A national movement is under way to establish elementary school gardens, which can serve academic, social, environmental remediation, and other purposes while positively impacting students' science achievement (Blair, 2009; Gaylie, 2009). According to KidsGardening (n.d.), gardening benefits all children in ways that are particularly evident for those with special needs, such as fostering inquiry and developing motor skills. With the focus on access of standards for all students, children with disabilities should have full access to the elementary school curriculum so that they can develop the interest and ability to pursue the more challenging courses at the middle and secondary levels (Burgstahler, 2006). A school garden program or garden-based learning (GBL; Desmond, Grieshop, & Subramaniam, 2004) is an instructional approach to science that can facilitate full access because it is especially conducive to cross-disciplinary applications (Czerniak, 2007). GBL can incorporate physical resources beyond an outdoor school garden, such as in-classroom vermicomposting, seed germination stations, and EarthBoxes. Desmond et al. contend that GBL has the potential to transform the status quo for contemporary education from a "sedentary, sterile experience" (p. 9) to one that "contribute [s] to academic skill . . . [and] a child's development in a social, moral, and practical or life skills [sense]" (p. 12), such as ecological literacy and a sense of place and community.
Many students- particularly students with disabilities - may not reach the highest levels of learning in a lecture-based setting. In contrast to lecture, GBL provides hands-on, real life examples and kinesthetic experiences that can enrich the learning of all students. For example, in GBL students move, touch, create, and are responsible for developing and nurturing an environment. Instead of telling students about the growth cycle, teachers become coaches by helping students actively explore and manipulate soil, worms, seeds, and plants. They can have conversations with students as they observe that seeds germinate and seedlings grow. Students can use their hands to show and point to different plant parts rather than be taught using one-dimensional techniques based solely on paper and pencil. Beyond instruction, the school garden can also be used by teachers to allow students a needed "sensory break" to water and measure plants or simply to admire what they have achieved by growing something on their own.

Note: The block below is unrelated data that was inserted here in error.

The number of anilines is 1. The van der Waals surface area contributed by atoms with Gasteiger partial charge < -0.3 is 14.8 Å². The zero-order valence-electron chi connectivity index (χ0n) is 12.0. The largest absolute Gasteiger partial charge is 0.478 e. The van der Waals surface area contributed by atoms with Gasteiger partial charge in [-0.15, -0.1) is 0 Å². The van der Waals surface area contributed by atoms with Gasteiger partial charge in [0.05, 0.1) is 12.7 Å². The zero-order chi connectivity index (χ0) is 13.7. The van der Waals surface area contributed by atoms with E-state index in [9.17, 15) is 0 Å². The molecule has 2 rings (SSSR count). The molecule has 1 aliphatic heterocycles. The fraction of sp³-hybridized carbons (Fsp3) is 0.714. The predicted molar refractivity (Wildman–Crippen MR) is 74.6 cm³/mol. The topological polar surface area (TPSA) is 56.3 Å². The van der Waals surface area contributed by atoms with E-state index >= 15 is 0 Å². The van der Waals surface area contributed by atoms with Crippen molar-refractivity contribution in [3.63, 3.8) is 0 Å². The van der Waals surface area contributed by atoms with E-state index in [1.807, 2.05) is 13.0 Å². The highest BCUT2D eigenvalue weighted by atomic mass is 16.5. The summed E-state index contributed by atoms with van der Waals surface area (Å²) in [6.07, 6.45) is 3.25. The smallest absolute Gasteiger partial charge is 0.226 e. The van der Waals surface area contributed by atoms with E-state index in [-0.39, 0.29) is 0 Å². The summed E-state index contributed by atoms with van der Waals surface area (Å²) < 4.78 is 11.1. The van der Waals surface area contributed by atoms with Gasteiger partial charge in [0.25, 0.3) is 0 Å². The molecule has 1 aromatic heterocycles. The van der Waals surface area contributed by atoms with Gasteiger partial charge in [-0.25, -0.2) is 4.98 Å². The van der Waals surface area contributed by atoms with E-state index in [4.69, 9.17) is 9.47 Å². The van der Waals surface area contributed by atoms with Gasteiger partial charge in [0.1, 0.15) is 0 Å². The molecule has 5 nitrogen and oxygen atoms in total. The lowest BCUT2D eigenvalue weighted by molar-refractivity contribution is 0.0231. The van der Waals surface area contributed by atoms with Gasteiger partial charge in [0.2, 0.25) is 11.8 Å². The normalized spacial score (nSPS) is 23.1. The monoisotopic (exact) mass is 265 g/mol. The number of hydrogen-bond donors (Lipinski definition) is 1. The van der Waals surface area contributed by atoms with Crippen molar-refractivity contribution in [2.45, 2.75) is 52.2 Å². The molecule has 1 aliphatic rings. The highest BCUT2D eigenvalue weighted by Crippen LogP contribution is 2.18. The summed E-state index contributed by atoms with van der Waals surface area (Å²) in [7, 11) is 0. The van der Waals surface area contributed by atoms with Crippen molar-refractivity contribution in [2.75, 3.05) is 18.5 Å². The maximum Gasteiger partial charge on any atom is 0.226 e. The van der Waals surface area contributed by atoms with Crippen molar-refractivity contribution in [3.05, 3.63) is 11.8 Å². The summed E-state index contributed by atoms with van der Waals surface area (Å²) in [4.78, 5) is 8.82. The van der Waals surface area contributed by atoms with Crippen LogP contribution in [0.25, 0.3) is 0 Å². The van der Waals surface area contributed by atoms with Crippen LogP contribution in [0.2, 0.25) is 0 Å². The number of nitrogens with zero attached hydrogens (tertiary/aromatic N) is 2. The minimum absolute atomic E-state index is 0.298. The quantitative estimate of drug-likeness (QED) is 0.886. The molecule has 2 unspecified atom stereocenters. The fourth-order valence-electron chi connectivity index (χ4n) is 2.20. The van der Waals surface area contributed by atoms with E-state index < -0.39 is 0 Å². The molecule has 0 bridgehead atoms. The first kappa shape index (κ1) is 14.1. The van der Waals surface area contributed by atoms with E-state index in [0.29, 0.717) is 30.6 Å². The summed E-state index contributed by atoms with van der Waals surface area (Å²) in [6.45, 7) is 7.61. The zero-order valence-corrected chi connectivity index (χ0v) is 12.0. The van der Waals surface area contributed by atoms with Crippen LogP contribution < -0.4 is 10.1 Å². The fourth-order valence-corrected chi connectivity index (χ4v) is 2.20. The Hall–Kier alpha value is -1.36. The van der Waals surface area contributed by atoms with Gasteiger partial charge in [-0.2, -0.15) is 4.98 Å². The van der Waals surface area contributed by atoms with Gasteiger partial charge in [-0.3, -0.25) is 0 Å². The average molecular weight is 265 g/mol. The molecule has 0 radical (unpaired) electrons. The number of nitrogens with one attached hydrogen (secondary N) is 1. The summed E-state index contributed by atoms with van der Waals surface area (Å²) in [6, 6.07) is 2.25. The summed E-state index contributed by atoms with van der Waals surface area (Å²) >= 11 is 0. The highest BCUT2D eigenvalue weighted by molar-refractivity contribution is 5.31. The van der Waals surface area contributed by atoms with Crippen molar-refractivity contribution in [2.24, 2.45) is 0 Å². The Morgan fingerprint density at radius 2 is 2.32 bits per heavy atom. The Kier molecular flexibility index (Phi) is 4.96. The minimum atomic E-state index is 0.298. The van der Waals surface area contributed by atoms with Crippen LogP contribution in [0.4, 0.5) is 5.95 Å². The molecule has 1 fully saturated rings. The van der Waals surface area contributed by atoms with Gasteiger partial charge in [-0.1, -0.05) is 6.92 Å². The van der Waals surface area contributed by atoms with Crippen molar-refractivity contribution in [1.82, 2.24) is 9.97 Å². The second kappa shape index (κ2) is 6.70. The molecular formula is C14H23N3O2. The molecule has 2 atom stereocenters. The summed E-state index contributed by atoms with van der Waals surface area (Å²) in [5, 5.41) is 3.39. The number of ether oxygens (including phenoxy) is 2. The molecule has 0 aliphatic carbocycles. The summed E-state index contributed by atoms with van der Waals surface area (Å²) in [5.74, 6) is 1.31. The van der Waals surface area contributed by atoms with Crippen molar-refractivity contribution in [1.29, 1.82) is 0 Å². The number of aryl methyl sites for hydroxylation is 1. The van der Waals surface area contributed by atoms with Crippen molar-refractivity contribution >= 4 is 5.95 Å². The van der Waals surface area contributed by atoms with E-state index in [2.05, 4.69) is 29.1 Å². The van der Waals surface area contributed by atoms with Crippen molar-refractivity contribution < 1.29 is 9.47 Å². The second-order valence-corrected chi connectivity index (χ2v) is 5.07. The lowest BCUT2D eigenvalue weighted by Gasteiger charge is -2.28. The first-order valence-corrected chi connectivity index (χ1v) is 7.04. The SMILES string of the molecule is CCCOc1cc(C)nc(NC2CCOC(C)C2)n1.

The promise of GBL for all students prompted a large suburban elementary school with diverse learners (over 700 students, 19% limited English proficiency, 23% special needs) - hereafter known as "Hill Elementary"- to undertake and share the potential impact of this concept. Based on the experiences of the educators engaged in this effort, guidelines are provided in this article for initiating GBL, integrating it within the school curriculum, and accommodating the needs of students with disabilities.
GBL and National Science Education Standards
Recent articles in the elementary science teacher literature tie GBL to the National Science Education Standards (NSES; National Research Council, 1996) and report engaging students in planting, observing, and measuring as well as investigating soils and the concept of weathering (Ashbrook, 2009; Piotrowski, Mildenstein, Dungan, & Brewer, 2007). GBL activities generally provide the opportunity to extend inquiry-based learning over time, and GBL is sufficiently robust to address all eight of the NSES for content (see Table 1). The guiding principie of the NSES- reinforced by A Framework for K-12 Science Education (NRC, 2012)is that all learners should have access to and fully participate in science education (McGinnis & Stefanich, 2007; NRC, 1996). That access is precisely what GBL provides.
School Gardening and Science Achievement
Research supports the positive …